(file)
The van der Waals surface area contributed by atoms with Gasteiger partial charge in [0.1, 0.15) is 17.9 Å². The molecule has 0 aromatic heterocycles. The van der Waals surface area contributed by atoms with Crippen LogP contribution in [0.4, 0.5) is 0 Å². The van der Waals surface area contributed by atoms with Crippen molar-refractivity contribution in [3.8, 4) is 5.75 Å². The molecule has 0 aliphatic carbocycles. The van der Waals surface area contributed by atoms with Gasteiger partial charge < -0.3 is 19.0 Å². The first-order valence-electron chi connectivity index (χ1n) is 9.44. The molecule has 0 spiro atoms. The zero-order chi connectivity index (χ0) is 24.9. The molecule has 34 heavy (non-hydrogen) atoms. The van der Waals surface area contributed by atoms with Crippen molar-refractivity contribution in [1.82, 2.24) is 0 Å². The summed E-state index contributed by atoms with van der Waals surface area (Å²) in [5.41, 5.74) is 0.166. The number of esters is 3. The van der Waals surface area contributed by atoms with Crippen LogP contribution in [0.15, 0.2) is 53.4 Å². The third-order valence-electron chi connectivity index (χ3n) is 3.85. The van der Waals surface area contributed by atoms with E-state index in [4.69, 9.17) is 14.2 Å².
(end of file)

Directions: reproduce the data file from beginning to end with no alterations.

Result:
The van der Waals surface area contributed by atoms with Gasteiger partial charge in [0.1, 0.15) is 17.9 Å². The molecule has 0 aromatic heterocycles. The van der Waals surface area contributed by atoms with Crippen LogP contribution in [0.4, 0.5) is 0 Å². The van der Waals surface area contributed by atoms with Crippen molar-refractivity contribution in [3.8, 4) is 5.75 Å². The molecule has 0 aliphatic carbocycles. The van der Waals surface area contributed by atoms with Gasteiger partial charge < -0.3 is 19.0 Å². The first-order valence-electron chi connectivity index (χ1n) is 9.44. The molecule has 0 spiro atoms. The zero-order chi connectivity index (χ0) is 24.9. The molecule has 34 heavy (non-hydrogen) atoms. The van der Waals surface area contributed by atoms with Crippen molar-refractivity contribution in [1.82, 2.24) is 0 Å². The summed E-state index contributed by atoms with van der Waals surface area (Å²) in [5.41, 5.74) is 0.166. The number of esters is 3. The van der Waals surface area contributed by atoms with Crippen LogP contribution in [0.15, 0.2) is 53.4 Å². The third-order valence-electron chi connectivity index (χ3n) is 3.85. The van der Waals surface area contributed by atoms with E-state index in [4.69, 9.17) is 14.2 Å².